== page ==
I will gladly admit that I've been a fan of ebook readers from the day the very first Kindle was announced. In fact, I've always been a collector of books and while I do prefer real books in hardcover or paperback form in my library at home, there just isn't anything that could possibly beat an ebook reader for the convenience of bringing several books with me on a trip or for the ability to read a book in bed under low-light conditions, or reading a couple of books on the beach on a sunny summer day, or buying a new book instantly online when I'm finished with the previous one.
So I was truly delighted when my new Kindle paperwhite 3G arrived today. I had always loved the original Kindle in 2007 and the Kindle 2 that I had bought in 2009, because both devices had an e-ink display that was easily viewable in bright daylight conditions as well as indoors. By contrast, I felt that the Kindle Fire was a big disappointment when it first came out. In fact, while I had bought one at that time, it ended up somewhere in a pile of unused electronic gadgets very quickly. It was neither good enough as a tablet computer to truly compete with the iPad, nor was the screen any advantage when reading a book, and the battery life was just too short. In fact, I kept reading my books either on the Kindle 2 (outdoors) or on the iPad (indoors) for the last couple of years.
But the new Kindle paperwhite changes all of that.
Returning to the concept of an e-ink display, the device is again fabulously suitable for daylight reading on the beach on a bright sunny day, yet it also has a subtly lit display that is perfect for low-light conditions and indoor reading at night. The device is extremely light and they got the form-factor just right. Getting rid of the physical keyboard from the Kindle 2 model and replacing it with a touch-screen helped to shrink the form factor considerably and makes reading books on the device that much more comfortable than reading them on an iPad. I cannot wait to see if the advertised battery life of 8 weeks really holds up in real-world reading and usage.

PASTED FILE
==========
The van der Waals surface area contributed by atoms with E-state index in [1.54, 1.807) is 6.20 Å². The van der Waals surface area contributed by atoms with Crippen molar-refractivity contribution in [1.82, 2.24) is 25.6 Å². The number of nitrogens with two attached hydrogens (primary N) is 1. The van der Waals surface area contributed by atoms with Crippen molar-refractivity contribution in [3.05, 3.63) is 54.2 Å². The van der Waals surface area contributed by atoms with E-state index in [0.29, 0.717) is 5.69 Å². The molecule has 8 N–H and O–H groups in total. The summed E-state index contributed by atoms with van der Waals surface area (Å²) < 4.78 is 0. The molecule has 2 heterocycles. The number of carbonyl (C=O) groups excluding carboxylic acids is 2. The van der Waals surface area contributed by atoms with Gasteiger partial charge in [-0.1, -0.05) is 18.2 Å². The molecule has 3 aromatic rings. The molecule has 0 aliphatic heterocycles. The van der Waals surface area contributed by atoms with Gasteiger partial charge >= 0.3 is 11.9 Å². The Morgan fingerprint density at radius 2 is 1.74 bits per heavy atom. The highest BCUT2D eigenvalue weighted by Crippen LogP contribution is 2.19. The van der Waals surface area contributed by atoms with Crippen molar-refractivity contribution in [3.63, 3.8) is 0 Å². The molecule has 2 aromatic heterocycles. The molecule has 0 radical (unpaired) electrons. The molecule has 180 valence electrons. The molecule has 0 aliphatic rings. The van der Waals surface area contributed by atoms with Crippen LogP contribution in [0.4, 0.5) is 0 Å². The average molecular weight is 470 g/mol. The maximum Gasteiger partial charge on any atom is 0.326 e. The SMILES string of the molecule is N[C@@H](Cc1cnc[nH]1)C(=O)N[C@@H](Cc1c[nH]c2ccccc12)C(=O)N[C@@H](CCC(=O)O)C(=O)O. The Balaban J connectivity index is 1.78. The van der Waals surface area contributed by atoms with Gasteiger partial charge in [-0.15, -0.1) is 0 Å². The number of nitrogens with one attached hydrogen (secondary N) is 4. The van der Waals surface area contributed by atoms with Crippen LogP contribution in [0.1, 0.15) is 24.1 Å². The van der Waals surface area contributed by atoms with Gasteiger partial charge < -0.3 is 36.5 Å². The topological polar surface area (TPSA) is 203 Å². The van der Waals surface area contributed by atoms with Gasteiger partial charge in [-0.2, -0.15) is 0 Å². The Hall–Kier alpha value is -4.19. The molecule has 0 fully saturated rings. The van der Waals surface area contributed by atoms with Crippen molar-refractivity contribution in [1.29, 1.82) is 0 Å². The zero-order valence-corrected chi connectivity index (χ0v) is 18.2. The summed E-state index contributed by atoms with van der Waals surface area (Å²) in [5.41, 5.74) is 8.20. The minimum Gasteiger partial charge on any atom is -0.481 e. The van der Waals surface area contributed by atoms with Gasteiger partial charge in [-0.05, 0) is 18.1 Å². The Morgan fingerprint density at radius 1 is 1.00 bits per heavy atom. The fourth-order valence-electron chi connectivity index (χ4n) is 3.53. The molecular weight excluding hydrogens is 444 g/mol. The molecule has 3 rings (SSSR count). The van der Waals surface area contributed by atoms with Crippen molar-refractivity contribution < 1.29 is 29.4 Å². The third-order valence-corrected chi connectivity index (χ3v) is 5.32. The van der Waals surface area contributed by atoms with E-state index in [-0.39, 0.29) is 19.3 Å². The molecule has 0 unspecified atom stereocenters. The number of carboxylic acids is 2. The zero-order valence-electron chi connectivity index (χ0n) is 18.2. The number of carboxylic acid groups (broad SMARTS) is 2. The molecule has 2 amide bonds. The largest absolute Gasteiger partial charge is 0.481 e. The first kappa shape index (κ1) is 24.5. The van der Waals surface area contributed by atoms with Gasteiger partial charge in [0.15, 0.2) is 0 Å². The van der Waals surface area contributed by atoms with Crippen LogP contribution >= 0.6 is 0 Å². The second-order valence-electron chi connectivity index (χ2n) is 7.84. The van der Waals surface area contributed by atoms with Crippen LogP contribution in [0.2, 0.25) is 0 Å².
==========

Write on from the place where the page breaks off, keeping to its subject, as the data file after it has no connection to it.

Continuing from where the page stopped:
The font choices have been expanded and the high resolution of the display makes reading a real pleasure - even if you switch to a small font-size (if your eyes are still good). Alternatively, you can opt for a larger line spacing and bigger fonts if your eyes get tired more quickly.
As always, the device is directly linked to your Amazon.com account and you can download books form the cloud onto your device easily via the built-in Wi-Fi or free 3G networks. And in addition to highlighting paragraphs and adding notes for your own purposes, you can also share passages with friends via Twitter and Facebook integration. And you can continue to send PDF files and Word documents to a special device- and user-specific @kindle.com email address to read these on your Kindle.
However, I found it a bit disappointing that Amazon has once again failed to include support for ePub publications in their latest device, given that this open electronic book publishing format is fully supported by Adobe, Apple, and many other industry players.
Bottom-line: great form-factor, perfect screen resolution and readability in direct sunlight as well as low-light conditions due to advanced e-ink technology with backlight display. This will be a permanent travel companion for all my future trips.
P.S. I would recommend opting for the 3G model "without special offers". For just $20 more you can get rid of annoying advertising in the Kindle Store screen as well as the sleep-mode display. However, you can also buy the cheaper model first to see whether you find the ads annoying and then later pay $20 on your credit card to "upgrade" your device to get rid of them.
P.P.S. You may ask what is on my reading list on the new Kindle paperwhite? Presently I'm continuing "Chapterhouse: Dune" by Frank Herbert, which I had last read some 12-13 years ago and decided to re-read recently. In fact, I decided to re-read the entire Dune cycle this summer, and have now reached this book. Next I have "Atlas Shrugged" by Ayn Rand on my list, followed by some Neal Stephenson novels and "The Intelligent Investor" by Benjamin Graham.